By avoiding caffeine, nicotine, and other stimulants around bedtime, you are setting yourself up for sleep success. These products are all known stimulants that will make falling asleep more difficult. This is especially true when it comes to coffee and caffeinated teas, which are commonly consumed in the US.
After the morning, it is not recommended to drink coffee or other beverages with caffeine. If you usually have soda that contains caffeine at dinner or around lunchtime, flavored sparkling water or a beverage without caffeine is a much better option.
Don’t Watch the Clock
You may be tempted to watch the time tick away while you lay awake in bed due to alcohol withdrawal insomnia. This is not a great way to get to sleep. Watching the clock is associated with feelings of anxiety and dread. As time passes, you become aware of the sleep you are losing and the hours between the present and when you have to wake up.
Instead, try to read a book, listen to music, relax and get your mind on something else. Don’t focus on not being able to sleep because this will only make insomnia worse. Once you have begun to feel drowsy, you will be able to get to sleep more easily.
If you are experiencing alcohol withdrawal insomnia, avoiding naps can help you feel tired enough to sleep at night. Insomnia at night may cause daytime drowsiness that pushes you to want to nap. However, napping during the day can cause it to be harder for you to fall asleep at night.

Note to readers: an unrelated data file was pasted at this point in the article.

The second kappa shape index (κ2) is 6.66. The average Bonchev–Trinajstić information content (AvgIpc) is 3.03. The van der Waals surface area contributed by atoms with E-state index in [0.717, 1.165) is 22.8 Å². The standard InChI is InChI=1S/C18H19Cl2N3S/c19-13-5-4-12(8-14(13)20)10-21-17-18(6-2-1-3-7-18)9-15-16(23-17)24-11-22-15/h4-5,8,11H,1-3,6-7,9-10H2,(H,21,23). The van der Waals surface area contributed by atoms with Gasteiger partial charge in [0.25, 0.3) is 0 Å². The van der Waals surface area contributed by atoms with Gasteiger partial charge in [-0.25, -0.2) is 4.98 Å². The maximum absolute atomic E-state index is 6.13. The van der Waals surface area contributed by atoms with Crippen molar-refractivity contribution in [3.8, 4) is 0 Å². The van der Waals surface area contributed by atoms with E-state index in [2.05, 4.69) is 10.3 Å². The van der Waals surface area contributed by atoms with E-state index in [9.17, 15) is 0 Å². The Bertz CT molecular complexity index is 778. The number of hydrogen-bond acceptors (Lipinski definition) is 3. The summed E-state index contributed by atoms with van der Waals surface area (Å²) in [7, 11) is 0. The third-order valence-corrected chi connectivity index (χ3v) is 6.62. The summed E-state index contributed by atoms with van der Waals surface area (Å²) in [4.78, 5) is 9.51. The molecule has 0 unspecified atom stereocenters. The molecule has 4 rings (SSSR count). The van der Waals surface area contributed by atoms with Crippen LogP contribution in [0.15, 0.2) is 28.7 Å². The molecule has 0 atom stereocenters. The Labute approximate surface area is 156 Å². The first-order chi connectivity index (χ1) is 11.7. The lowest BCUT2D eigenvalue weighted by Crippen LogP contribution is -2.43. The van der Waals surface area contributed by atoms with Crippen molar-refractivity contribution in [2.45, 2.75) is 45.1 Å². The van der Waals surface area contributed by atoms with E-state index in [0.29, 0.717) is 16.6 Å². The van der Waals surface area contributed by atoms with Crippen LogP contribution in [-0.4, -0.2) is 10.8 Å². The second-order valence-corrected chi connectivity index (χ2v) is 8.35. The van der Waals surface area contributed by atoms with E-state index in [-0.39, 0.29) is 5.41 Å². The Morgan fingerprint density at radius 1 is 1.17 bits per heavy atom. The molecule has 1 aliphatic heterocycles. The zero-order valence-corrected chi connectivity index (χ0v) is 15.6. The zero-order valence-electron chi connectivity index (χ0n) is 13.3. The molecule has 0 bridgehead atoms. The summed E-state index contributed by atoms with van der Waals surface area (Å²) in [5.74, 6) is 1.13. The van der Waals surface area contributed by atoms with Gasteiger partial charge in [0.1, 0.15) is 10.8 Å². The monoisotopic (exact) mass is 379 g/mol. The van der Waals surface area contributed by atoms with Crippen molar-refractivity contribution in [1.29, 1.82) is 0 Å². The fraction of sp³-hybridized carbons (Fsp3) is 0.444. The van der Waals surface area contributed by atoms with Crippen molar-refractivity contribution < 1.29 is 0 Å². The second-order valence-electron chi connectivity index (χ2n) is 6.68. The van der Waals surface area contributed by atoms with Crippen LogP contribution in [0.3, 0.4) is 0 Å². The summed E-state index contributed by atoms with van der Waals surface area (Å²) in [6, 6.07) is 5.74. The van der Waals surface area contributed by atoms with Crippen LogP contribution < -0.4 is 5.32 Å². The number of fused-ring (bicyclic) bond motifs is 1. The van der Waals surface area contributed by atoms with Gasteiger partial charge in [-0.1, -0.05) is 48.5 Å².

If you have to take a nap, it is best to keep naps short. The longest amount of time you should nap is for 30 minutes. Napping for 15 to 20 minutes is ideal to not disturb nighttime sleep or confuse your body’s internal clock.
Managing Alcohol withdrawal Insomnia with Coastal Detox
The withdrawal process comes with pain and discomfort that can disrupt your life and push you to turn to your substance of choice for relief. To help you stick to your commitment to sobriety, medical detox is available. Here at Coastal Detox, we offer soothing and holistic therapies combined with medication-assisted treatment to provide you with a safe and comfortable detox process.
If you are ready to take the first step to recovery, contact us today. We can walk you through the detox process and create a plan that works best with your needs. Don’t wait another day, when you can start detoxing as soon as possible.